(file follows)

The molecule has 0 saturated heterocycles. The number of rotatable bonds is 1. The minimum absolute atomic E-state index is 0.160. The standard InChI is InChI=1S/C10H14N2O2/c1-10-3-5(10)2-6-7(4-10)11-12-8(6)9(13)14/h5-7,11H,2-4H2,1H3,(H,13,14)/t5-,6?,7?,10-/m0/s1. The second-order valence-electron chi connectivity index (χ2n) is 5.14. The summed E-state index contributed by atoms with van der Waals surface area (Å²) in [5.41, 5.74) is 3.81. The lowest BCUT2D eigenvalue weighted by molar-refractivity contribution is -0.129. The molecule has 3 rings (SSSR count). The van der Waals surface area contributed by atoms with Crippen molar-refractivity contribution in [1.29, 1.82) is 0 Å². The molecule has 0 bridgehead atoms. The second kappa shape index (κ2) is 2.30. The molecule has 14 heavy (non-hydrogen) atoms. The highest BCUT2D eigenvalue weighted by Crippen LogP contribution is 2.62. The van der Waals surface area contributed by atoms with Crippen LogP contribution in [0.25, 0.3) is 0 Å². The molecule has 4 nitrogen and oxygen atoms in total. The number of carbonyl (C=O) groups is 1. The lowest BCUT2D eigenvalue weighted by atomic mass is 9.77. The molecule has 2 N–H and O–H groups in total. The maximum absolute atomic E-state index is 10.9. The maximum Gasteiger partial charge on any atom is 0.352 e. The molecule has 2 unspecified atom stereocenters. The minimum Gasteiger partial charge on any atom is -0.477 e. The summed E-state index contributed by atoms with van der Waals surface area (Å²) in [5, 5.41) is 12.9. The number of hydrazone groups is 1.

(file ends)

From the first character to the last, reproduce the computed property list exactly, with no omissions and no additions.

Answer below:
The molecule has 0 saturated heterocycles. The number of rotatable bonds is 1. The minimum absolute atomic E-state index is 0.160. The standard InChI is InChI=1S/C10H14N2O2/c1-10-3-5(10)2-6-7(4-10)11-12-8(6)9(13)14/h5-7,11H,2-4H2,1H3,(H,13,14)/t5-,6?,7?,10-/m0/s1. The second-order valence-electron chi connectivity index (χ2n) is 5.14. The summed E-state index contributed by atoms with van der Waals surface area (Å²) in [5.41, 5.74) is 3.81. The lowest BCUT2D eigenvalue weighted by molar-refractivity contribution is -0.129. The molecule has 3 rings (SSSR count). The van der Waals surface area contributed by atoms with Crippen molar-refractivity contribution in [1.29, 1.82) is 0 Å². The molecule has 0 bridgehead atoms. The second kappa shape index (κ2) is 2.30. The molecule has 14 heavy (non-hydrogen) atoms. The highest BCUT2D eigenvalue weighted by Crippen LogP contribution is 2.62. The van der Waals surface area contributed by atoms with Crippen LogP contribution in [0.25, 0.3) is 0 Å². The molecule has 4 nitrogen and oxygen atoms in total. The number of carbonyl (C=O) groups is 1. The lowest BCUT2D eigenvalue weighted by atomic mass is 9.77. The molecule has 2 N–H and O–H groups in total. The maximum absolute atomic E-state index is 10.9. The maximum Gasteiger partial charge on any atom is 0.352 e. The molecule has 2 unspecified atom stereocenters. The minimum Gasteiger partial charge on any atom is -0.477 e. The summed E-state index contributed by atoms with van der Waals surface area (Å²) in [5, 5.41) is 12.9. The number of hydrazone groups is 1.